CASTLE ROCK, Colo. — A Castle Rock mother was found guilty Tuesday of smothering her two children to death with a pillow.
Kelli Murphy’s defense team asked the jury to consider a lighter charge for their client, who confessed to smothering her two children to death in May of 2011. The Douglas County jury chose to ignore that plea, finding Murphy guilty of two counts of first-degree murder and two counts of first-degree murder by a person in a position of trust.
Judge Vincent White immediately sentenced Murphy to two consecutive terms of life in prison without parole.
Prosecutors said Murphy killed her children, Liam, 9, and Madigan, 6, by smothering them at her Castle Rock home. Liam would have been 11 today.
Murphy and her husband were in the middle of a divorce and Murphy had said she was adamant about retaining sole custody of the children. In fact, the day the children were killed, Murphy was due in court to arrange a joint custody agreement.
Eric Murphy’s family released a statement after the verdict was read.
“This is a sad day for us. We would have preferred to be celebrating Liam’s 11th birthday today. Instead, we would just like to offer our since sincere thanks to everyone involved in this case,” the statement said. “Although nothing can make up for the loss of Liam and Madigan or fill the void that is left by their absence, we are thankful that this chapter is now over and we look to God to help lighten our hearts.”
That verdict was returned a little more than an hour after closing arguments were delivered by Murphy’s attorney, Ara Ohanian, and Douglas County prosecutor Jay Willford.
Continuing to insist that the act of killing her children was calculated and deliberate, Willford began by referencing what he called Murphy’s need for control.
He said it began when her husband, Eric Murphy, asked for a divorce.
“She (Murphy) is bent on control — over her children and over the divorce,” Willford said during the trial. “She said, ‘I want 100 percent of the kids and 100 percent of your salary.’ It’s Kelli’s way or no way.
“Eric was about to take that control away.”
Ohanian continued to offer his portrayal of Kelli as a devoted and caring mother who was unraveling emotionally.
“Her behavior throughout the house mirrored her mental state,” Ohanian said, referencing the fact that divorce papers were scattered on a kitchen island and a camcorder had been haphazardly setup for recording. “She was confused. She felt alone.”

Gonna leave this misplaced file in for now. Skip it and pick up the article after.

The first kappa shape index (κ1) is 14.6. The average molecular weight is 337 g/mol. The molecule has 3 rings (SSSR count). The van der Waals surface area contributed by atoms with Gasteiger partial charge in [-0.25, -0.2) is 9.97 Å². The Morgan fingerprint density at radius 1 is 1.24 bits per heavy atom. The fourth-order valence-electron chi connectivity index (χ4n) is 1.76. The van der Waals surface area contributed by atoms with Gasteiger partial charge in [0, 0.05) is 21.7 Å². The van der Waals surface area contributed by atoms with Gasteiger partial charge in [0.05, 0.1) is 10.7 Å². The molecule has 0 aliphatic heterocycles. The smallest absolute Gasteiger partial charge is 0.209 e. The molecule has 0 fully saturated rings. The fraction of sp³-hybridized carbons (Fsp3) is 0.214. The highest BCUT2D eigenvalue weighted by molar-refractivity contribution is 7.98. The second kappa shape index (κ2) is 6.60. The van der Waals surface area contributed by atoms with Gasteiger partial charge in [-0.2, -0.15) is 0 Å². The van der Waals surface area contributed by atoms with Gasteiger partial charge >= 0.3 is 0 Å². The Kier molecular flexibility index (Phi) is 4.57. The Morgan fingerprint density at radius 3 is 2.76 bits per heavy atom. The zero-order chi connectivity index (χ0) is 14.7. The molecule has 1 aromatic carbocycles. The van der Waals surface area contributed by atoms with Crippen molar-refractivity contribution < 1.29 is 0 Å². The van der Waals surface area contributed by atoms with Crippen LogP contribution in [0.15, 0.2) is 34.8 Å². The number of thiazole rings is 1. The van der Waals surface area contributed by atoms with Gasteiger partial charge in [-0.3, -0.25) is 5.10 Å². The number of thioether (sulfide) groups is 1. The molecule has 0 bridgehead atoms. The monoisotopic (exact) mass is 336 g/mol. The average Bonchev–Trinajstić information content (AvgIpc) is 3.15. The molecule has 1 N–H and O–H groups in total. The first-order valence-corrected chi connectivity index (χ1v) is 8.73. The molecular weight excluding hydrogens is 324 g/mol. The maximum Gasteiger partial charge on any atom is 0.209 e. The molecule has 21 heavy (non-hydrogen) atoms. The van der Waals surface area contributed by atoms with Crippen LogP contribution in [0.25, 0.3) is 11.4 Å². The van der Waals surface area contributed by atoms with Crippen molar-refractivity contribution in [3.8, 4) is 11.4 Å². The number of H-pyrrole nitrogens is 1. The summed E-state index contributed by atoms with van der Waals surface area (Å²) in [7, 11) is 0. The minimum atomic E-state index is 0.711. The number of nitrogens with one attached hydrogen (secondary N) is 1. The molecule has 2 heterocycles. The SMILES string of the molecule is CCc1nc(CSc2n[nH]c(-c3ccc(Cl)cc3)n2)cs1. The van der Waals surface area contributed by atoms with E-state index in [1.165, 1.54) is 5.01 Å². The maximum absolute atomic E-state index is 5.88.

A key sticking point throughout the trial was whether or not Kelli Murphy blacked out before smothering her children with a pillow.
While Ohanian insisted the blackout was real, and was a result of a mixture of vodka and sleeping pills, Willford asked the jury to consider that the only substance found in Kelli Murphy’s system shortly after her children were killed was Benadryl.
“This is a homicidal blackout, and we call it a magical blackout,” Willford said.
Each attorney also presented an emotional plea to the jury of 10 men and four women, with Ohanian urging jurors to check their feelings at the door when considering a verdict.
“This is an extremely tragic event, but you must keep your emotions out of this,” Ohanian said. “Moms don’t kill their kids. She did. That speaks volumes to her emotional state.”
Willford, on the other hand, urged jurors to consider the emotional nature of the crime of suffocation.
“This is a close, personal death,” Willford said. “The manner of death speaks volumes to her intent.”
After the verdict Castle Rock Police Chief stated: “Justice was served today for two young children – Liam and Madigan. It was a team effort, and I want to commend the partnership between Castle Rock Police, the 18th Judicial District and Colorado Bureau of Investigations. From the beginning, we all made a commitment to Liam and Madigan to find justice, and today that commitment was met.”